The Office of Civil Rights (OCR) of the U.S. Department of Health and Human Services has served notice that it will scrutinize health insurers’ compliance with health information privacy and security safeguard requirements to the same extent or perhaps more critically than it does with healthcare providers. On Nov. 30, 2015, OCR announced a settlement with Triple-S Management Corporation (Triple-S), on behalf of wholly-owned subsidiaries Triple-C Inc. and Triple-S Advantage, formerly known as American Health Medicare, Inc., for $3.5 million. This is the largest HIPAA penalty against a health plan to date. In addition to the penalty, Triple-S must adopt a comprehensive corrective plan and report annually to OCR on the status of implementation of that plan.
OCR wrote in the Resolution Agreement that, in 2010, access rights to the network were not terminated for two former employees upon leaving employment. The former employees then accessed the database containing such protected health information of more than 500 subscribers, including members’ names, contact information, and diagnostic and treatment codes and disclosed that information to a competitor. OCR found that the insurer did not have adequate privacy or security safeguards, including a process for terminating departing employees’ network access In addition, OCR found that Triple-S had not performed a risk analysis and did not have a protocol in place for adequately responding to or reporting breaches.
The true cost of this breach will be much higher than the amount of the penalty because the insurer must implement and adhere to a Corrective Plan, which will comprise preparation of adequate privacy and security protocols, training on those protocols, performance of a Security Risk Analysis and implementation of a Risk Analysis Plan, as well as implementation of processes for reporting breaches and submission of these protocols for OCR approval. The company must also report to the OCR annually on its compliance with the Corrective Plan. This will entail significant legal and consultants’ fees.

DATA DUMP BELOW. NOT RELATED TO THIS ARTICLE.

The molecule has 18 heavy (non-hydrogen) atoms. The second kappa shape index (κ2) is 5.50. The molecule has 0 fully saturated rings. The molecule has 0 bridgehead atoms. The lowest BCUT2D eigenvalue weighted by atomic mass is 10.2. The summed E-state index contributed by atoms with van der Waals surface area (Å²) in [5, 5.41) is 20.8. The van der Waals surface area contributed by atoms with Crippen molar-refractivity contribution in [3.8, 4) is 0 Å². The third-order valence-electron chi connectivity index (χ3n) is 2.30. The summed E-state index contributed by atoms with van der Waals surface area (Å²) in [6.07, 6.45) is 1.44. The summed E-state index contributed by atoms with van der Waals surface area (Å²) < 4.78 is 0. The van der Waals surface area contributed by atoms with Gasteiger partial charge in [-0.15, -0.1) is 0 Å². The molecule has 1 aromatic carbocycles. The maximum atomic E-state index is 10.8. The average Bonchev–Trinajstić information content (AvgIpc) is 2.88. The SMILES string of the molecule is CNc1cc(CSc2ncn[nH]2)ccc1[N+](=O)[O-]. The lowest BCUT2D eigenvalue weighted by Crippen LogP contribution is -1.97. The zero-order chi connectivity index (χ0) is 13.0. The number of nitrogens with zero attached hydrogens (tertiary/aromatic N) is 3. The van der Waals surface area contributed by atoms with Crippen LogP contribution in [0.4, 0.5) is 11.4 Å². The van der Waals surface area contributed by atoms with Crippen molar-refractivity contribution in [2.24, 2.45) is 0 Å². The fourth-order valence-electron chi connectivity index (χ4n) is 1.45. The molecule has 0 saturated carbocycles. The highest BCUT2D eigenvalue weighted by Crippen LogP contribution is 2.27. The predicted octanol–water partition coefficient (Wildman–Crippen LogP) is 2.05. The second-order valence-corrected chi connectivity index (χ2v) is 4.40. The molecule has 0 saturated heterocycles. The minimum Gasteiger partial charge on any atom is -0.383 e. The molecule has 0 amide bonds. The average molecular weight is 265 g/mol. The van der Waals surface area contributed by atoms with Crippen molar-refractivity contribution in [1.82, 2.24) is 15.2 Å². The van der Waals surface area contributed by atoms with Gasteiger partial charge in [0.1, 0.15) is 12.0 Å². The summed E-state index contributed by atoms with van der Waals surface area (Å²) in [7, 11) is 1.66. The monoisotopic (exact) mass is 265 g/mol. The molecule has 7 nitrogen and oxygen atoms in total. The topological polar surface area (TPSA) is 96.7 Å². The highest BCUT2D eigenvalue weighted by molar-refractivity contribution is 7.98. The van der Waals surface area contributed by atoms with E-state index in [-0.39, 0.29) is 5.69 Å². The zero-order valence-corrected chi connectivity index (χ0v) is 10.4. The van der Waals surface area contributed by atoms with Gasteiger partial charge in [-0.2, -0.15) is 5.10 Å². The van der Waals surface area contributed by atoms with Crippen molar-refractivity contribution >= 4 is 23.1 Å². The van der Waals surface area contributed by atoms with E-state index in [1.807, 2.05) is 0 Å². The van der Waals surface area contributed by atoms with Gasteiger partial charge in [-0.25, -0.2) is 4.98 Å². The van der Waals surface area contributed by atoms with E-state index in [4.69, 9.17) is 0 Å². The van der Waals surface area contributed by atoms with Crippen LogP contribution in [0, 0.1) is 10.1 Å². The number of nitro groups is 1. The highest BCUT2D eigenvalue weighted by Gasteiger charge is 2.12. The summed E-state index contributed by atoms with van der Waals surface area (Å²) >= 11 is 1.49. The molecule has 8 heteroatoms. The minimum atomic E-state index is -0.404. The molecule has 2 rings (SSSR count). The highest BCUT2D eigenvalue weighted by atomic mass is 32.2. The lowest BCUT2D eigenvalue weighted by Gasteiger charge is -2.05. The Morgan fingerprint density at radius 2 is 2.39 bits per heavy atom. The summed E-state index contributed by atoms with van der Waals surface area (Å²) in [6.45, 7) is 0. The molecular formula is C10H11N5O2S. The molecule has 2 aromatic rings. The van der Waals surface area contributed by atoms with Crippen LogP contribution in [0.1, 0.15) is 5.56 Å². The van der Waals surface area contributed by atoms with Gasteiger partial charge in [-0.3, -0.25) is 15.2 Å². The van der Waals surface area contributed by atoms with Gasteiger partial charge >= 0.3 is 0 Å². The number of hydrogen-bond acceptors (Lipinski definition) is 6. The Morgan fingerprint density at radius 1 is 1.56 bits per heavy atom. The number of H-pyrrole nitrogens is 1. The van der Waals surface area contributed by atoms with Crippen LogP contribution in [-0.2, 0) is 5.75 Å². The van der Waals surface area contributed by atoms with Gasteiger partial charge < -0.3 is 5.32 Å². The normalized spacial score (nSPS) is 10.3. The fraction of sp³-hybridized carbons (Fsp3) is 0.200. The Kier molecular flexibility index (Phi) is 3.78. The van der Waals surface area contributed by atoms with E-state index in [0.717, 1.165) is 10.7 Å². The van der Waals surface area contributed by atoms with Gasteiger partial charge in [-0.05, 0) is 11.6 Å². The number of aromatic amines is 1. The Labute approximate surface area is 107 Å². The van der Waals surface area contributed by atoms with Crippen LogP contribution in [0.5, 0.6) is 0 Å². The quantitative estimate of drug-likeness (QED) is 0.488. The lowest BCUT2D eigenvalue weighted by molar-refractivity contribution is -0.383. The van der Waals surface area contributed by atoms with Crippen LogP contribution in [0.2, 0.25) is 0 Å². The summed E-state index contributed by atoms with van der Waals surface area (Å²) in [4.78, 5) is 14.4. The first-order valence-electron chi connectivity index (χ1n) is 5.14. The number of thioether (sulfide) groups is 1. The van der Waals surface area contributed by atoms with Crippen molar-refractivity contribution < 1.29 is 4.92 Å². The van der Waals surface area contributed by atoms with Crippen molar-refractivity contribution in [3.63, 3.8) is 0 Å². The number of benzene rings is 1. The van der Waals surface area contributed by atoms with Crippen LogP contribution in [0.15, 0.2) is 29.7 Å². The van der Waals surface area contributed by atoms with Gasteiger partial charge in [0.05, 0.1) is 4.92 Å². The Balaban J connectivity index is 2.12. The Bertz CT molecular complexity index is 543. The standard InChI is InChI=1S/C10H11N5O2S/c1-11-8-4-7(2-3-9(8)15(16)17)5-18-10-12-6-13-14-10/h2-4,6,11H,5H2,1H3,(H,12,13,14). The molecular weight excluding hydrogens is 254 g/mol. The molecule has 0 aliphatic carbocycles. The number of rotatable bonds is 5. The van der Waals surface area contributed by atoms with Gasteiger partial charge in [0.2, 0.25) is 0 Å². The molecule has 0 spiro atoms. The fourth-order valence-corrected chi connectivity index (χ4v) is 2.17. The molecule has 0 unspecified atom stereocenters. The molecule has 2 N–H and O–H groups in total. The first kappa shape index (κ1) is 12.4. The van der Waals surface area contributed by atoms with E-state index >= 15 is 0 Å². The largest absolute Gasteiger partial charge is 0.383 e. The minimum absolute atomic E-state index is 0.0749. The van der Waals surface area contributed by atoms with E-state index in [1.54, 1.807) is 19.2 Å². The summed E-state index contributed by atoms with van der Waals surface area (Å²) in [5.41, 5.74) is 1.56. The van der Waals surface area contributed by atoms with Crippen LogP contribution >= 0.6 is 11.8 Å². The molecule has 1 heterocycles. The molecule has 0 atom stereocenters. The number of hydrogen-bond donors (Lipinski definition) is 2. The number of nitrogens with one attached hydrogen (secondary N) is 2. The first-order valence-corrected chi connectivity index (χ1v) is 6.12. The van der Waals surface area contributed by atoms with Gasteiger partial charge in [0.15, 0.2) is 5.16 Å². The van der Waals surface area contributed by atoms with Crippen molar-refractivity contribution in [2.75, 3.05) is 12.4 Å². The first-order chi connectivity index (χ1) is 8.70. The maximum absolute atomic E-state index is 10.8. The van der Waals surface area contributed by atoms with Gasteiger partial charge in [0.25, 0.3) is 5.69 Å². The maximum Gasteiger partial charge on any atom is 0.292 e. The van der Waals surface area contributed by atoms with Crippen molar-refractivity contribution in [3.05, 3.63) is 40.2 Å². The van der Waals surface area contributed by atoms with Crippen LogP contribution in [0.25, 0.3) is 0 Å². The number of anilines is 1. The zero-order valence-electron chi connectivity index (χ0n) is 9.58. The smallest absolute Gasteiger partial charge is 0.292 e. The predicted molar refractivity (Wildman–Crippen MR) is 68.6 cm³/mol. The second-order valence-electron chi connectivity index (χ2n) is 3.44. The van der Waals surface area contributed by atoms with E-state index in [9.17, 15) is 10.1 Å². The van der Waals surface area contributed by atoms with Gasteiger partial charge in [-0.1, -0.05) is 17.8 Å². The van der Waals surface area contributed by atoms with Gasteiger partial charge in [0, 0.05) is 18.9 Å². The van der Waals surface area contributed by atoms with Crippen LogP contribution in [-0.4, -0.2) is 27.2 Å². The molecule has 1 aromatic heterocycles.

The above scenario is likely to be repeated several times in 2016. Many small to mid-size (and larger) health insurers are out of compliance due to outmoded privacy and security policies (many not revisited since the Omnibus Rule changed the security landscape in 2013) and failure to periodically assess their technical risk exposures. Given the plethora of cyber-attacks and breaches due to employee negligence that we have seen in 2015, the question for these insurers in 2016 is whether their protocols can withstand OCR inspection when (not if) they experience a breach.
Please contact Kenneth N. Rashbaum with any questions concerning HIPAA compliance for health plans and insurers.